Alternatives to Graphite logo

Alternatives to Graphite

Graphene, Grafana, Pencil, Kibana, and Prometheus are the most popular alternatives and competitors to Graphite.
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What is Graphite and what are its top alternatives?

Graphite does two things: 1) Store numeric time-series data and 2) Render graphs of this data on demand
Graphite is a tool in the Monitoring Tools category of a tech stack.
Graphite is an open source tool with 4.8K GitHub stars and 1.2K GitHub forks. Here鈥檚 a link to Graphite's open source repository on GitHub

Graphite alternatives & related posts

Graphene logo

Graphene

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GraphQL framework for Python
Graphene logo
Graphene
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Graphite logo
Graphite

related Graphene posts

Malthe J酶rgensen
Malthe J酶rgensen
CTO at Peergrade | 13 upvotes 83.1K views
atPeergradePeergrade
PostgreSQL
PostgreSQL
Django
Django
GraphQL
GraphQL
Graphene
Graphene
Amazon RDS
Amazon RDS

We recently switched from MongoDB and the Python library MongoEngine to PostgreSQL and Django in order to:

  • Better leverage GraphQL (using the Graphene library)
  • Allow us to use the autogenerated Django admin interface
  • Allow better performance due to the way some of our pages present data
  • Give us more a mature stack in the form of Django replacing MongoEngine, which we had some issues with in the past.

MongoDB was hosted on mlab, and we now host Postgres on Amazon RDS .

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Michael Mota
Michael Mota
CEO & Founder at AlterEstate | 6 upvotes 24.9K views
atAlterEstateAlterEstate
Graphene
Graphene
Django
Django
GraphQL
GraphQL

We recently implemented GraphQL because we needed to build dynamic reports based on the user preference and configuration, this was extremely complicated with our actual RESTful API, the code started to get harder to maintain but switching to GraphQL helped us to to build beautiful reports for our clients that truly help them make data-driven decisions.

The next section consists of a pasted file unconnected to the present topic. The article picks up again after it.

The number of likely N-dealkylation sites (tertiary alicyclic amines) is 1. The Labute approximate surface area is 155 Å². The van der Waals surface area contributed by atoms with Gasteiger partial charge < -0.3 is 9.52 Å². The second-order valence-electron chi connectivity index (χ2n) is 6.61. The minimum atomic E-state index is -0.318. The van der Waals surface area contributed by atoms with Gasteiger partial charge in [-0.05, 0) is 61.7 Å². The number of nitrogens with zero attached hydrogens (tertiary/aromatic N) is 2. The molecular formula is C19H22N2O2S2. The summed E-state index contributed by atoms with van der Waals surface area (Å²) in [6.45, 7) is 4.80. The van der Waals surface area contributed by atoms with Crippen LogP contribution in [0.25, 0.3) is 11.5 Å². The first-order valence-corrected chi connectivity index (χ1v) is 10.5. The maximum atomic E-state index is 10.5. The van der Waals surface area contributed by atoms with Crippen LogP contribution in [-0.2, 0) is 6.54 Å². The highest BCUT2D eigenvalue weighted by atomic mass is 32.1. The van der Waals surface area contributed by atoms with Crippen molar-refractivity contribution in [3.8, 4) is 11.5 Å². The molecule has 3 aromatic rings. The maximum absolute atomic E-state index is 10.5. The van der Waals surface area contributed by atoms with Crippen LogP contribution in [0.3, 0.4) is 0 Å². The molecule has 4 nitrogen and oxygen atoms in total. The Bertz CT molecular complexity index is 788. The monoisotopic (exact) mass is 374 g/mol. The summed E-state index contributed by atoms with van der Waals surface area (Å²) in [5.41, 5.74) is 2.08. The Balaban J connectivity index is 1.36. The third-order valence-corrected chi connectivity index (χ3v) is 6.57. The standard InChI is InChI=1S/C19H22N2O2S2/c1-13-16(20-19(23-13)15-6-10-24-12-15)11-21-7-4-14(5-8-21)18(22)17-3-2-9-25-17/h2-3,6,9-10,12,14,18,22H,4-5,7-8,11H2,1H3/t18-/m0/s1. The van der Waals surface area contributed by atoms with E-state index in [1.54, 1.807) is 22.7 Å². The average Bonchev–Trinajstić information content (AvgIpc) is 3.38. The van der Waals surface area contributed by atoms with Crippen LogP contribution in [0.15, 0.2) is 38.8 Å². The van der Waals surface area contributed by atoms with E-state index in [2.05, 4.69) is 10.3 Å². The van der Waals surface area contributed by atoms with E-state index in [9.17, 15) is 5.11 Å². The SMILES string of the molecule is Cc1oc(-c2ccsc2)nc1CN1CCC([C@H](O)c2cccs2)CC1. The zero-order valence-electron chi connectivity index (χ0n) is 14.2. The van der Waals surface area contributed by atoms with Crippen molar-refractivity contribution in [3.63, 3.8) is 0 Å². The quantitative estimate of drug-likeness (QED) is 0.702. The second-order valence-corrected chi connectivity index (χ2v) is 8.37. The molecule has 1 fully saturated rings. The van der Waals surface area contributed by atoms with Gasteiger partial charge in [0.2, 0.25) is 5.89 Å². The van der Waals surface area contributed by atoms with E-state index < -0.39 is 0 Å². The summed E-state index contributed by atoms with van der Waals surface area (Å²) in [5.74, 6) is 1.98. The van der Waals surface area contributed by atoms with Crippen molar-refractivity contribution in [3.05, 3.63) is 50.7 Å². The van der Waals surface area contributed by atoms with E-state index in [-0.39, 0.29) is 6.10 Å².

Our goal is to implemented GraphQL in the whole platform eventually, we are using Graphene , a python library for Django .

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related Grafana posts

Conor Myhrvold
Conor Myhrvold
Tech Brand Mgr, Office of CTO at Uber | 11 upvotes 1M views
atUber TechnologiesUber Technologies
Prometheus
Prometheus
Graphite
Graphite
Grafana
Grafana
Nagios
Nagios

Why we spent several years building an open source, large-scale metrics alerting system, M3, built for Prometheus:

By late 2014, all services, infrastructure, and servers at Uber emitted metrics to a Graphite stack that stored them using the Whisper file format in a sharded Carbon cluster. We used Grafana for dashboarding and Nagios for alerting, issuing Graphite threshold checks via source-controlled scripts. While this worked for a while, expanding the Carbon cluster required a manual resharding process and, due to lack of replication, any single node鈥檚 disk failure caused permanent loss of its associated metrics. In short, this solution was not able to meet our needs as the company continued to grow.

To ensure the scalability of Uber鈥檚 metrics backend, we decided to build out a system that provided fault tolerant metrics ingestion, storage, and querying as a managed platform...

https://eng.uber.com/m3/

(GitHub : https://github.com/m3db/m3)

See more
Grafana
Grafana
Kibana
Kibana

For our Predictive Analytics platform, we have used both Grafana and Kibana

Kibana has predictions and ML algorithms support, so if you need them, you may be better off with Kibana . The multi-variate analysis features it provide are very unique (not available in Grafana).

For everything else, definitely Grafana . Especially the number of supported data sources, and plugins clearly makes Grafana a winner (in just visualization and reporting sense). Creating your own plugin is also very easy. The top pros of Grafana (which it does better than Kibana ) are:

  • Creating and organizing visualization panels
  • Templating the panels on dashboards for repetetive tasks
  • Realtime monitoring, filtering of charts based on conditions and variables